County District Court No. 12CR517 Honorable Richard T.
J. Weiser, Attorney General, Brian M. Lanni, Assistant
Attorney General, Denver, Colorado, for Plaintiff-Appellee
A. Ring, Colorado State Public Defender, Alan M. Kratz,
Deputy State Public Defender, Denver, Colorado, for
1 Defendant, Douglas Thames, was the second person convicted
for the sexual assault and murder of J.T. Nineteen years
earlier, a jury had convicted Robert Dewey for the same
crimes. The prosecution's case against Dewey had included
testimony that his DNA could have been present at the site of
the murder. Because of the state of DNA testing at the time,
however, those test results did not indicate the likelihood
that the DNA recovered at the crime scene matched that of
2 Fifteen years after Dewey's conviction, DNA testing
using an improved technology known as STR (Short Tandem
Repeat) revealed that Thames's DNA was present on objects
found at the crime scene and under J.T.'s fingernails.
The STR tests showed there was only a one in seven sextillion
chance that the match to Thames was random.
3 As a result of the new DNA tests, Dewey was exonerated and
released from prison. The same tests led to the filing of
charges against Thames. A jury convicted Thames of first
degree murder after deliberation, first degree felony murder,
and first degree sexual assault.
4 Thames contends on appeal that the trial court erred in not
allowing him to introduce evidence of Dewey's conviction
or the DNA test results (the Results) presented at
Dewey's trial. Thames also contends that the trial court
erred in permitting the prosecutor to comment on his silence
during a video-recorded interrogation (the Interrogation). He
further contends that the trial court should not have
permitted the jury to view the video of the Interrogation
because it showed him wearing prison garb. Thames also argues
that the cumulative effect of these errors requires reversal.
Lastly, he argues that the trial court violated his right to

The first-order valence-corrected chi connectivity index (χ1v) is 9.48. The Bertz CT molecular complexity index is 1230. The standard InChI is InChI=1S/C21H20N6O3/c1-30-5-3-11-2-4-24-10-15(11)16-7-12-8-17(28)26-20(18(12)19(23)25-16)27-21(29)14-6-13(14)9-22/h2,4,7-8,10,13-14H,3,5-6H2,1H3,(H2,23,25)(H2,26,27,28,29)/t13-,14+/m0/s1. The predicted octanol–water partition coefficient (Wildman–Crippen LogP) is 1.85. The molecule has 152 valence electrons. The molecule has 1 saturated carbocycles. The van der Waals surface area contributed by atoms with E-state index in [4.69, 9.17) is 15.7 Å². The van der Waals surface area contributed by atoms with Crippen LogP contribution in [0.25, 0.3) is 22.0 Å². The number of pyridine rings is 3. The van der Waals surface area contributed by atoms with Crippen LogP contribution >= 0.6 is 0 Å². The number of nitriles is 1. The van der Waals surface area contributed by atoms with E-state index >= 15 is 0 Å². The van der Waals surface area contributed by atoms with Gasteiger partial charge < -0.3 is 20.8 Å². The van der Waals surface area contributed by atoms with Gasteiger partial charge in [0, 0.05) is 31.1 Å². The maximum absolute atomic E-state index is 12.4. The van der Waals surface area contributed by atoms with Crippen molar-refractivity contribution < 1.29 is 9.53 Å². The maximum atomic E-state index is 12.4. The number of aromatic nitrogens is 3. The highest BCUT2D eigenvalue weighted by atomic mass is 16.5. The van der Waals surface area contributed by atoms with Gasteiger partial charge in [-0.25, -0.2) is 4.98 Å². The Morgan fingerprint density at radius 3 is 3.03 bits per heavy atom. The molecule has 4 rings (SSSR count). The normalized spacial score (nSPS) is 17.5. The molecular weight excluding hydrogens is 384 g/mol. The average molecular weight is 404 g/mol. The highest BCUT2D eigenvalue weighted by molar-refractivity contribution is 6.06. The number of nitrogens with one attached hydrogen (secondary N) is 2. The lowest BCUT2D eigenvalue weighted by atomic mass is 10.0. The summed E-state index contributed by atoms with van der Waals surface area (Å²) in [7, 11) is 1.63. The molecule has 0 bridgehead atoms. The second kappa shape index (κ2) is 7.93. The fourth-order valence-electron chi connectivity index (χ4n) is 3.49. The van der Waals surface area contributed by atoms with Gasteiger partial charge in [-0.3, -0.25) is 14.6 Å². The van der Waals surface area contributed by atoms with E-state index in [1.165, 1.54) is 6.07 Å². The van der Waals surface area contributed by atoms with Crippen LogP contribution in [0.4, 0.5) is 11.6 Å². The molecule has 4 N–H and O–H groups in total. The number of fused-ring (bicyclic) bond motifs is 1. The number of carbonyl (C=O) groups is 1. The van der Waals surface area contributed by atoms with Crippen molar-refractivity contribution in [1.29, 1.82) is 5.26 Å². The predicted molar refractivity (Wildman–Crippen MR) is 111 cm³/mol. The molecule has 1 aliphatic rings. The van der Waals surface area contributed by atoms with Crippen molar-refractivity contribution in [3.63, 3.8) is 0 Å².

be free from double jeopardy by imposing mandatory statutory
surcharges and costs (the Surcharges) outside his presence
5 We affirm but remand with instructions to allow Thames the
opportunity to argue that he is entitled to a statutory
waiver of the Surcharges.
Facts and Procedural History
6 A neighbor discovered J.T.'s body in the bathtub of her
apartment. J.T. had been beaten, sexually assaulted, and
strangled to death with a dog leash. Pieces of soap had been
inserted into her vagina.
7 Dewey was an initial suspect. Police arrested him after DNA
testing revealed the possibility that J.T.'s blood was on
one of his shirts. As noted, a jury convicted Dewey for
J.T.'s sexual assault and murder in 1996.
8 In 2011, new DNA testing exonerated Dewey. The testing
revealed the presence of Thames's DNA on the leash and
underneath J.T.'s fingernails, among other locations.
9 After reviewing the new DNA results, law enforcement
officers interrogated Thames regarding the murder of J.T. At
the time of the Interrogation, Thames was incarcerated for an
unrelated offense. The People then charged Thames with first
degree murder after deliberation, first degree felony murder,
and first degree sexual assault.
10 Thames challenged the admissibility of his statements
during the Interrogation on the grounds that he had not
knowingly and intelligently waived his right against
self-incrimination. The trial court granted Thames's
motion to suppress his statements. The Colorado Supreme Court
reversed. People v. Thames, 2015 CO 18, ¶¶
27-28, 344 P.3d 891, 898.
11 At trial, Thames pursued an alternative suspect defense,
arguing that Dewey had sexually assaulted and killed J.T.
(Thames presented evidence that other individuals may also
have committed the crimes. Evidence concerning those
alternative suspects is irrelevant to this appeal.) After a
four-week trial, the jury found Thames guilty on all counts.
12 On the murder counts, the trial court sentenced Thames to
a term of life imprisonment in the custody of the Department
of Corrections without the possibility of parole. The court
further sentenced him to forty-eight years imprisonment on
the sexual assault count. The court did not impose any
surcharges or costs at the sentencing hearing.
Trial Court Did Not Abuse Its Discretion by Refusing to Admit
Evidence of Dewey's Conviction
13 Thames contends that the trial court violated his
constitutional right to present a defense by refusing to
admit evidence that a jury had previously convicted Dewey of
the same crimes with which Thames was charged. We discern no
Standard of Review
14 We review a trial court's ruling on evidentiary
issues, including the admission of alternative suspect
evidence, for an abuse of discretion. People v.
Stewart, 55 P.3d 107, 122 (Colo. 2002). A trial court
abuses its discretion when its ruling is manifestly
arbitrary, unreasonable, or unfair, or is based on an
erroneous view of the law. People v. Elmarr, 2015 CO
53, ¶ 20, 351 P.3d 431, 438.
Governing Admission of Alternative Suspect Evidence
15 "Whether rooted directly in the Due Process Clause of
the Fourteenth Amendment or in the Compulsory Process or
Confrontation Clauses of the Sixth Amendment, the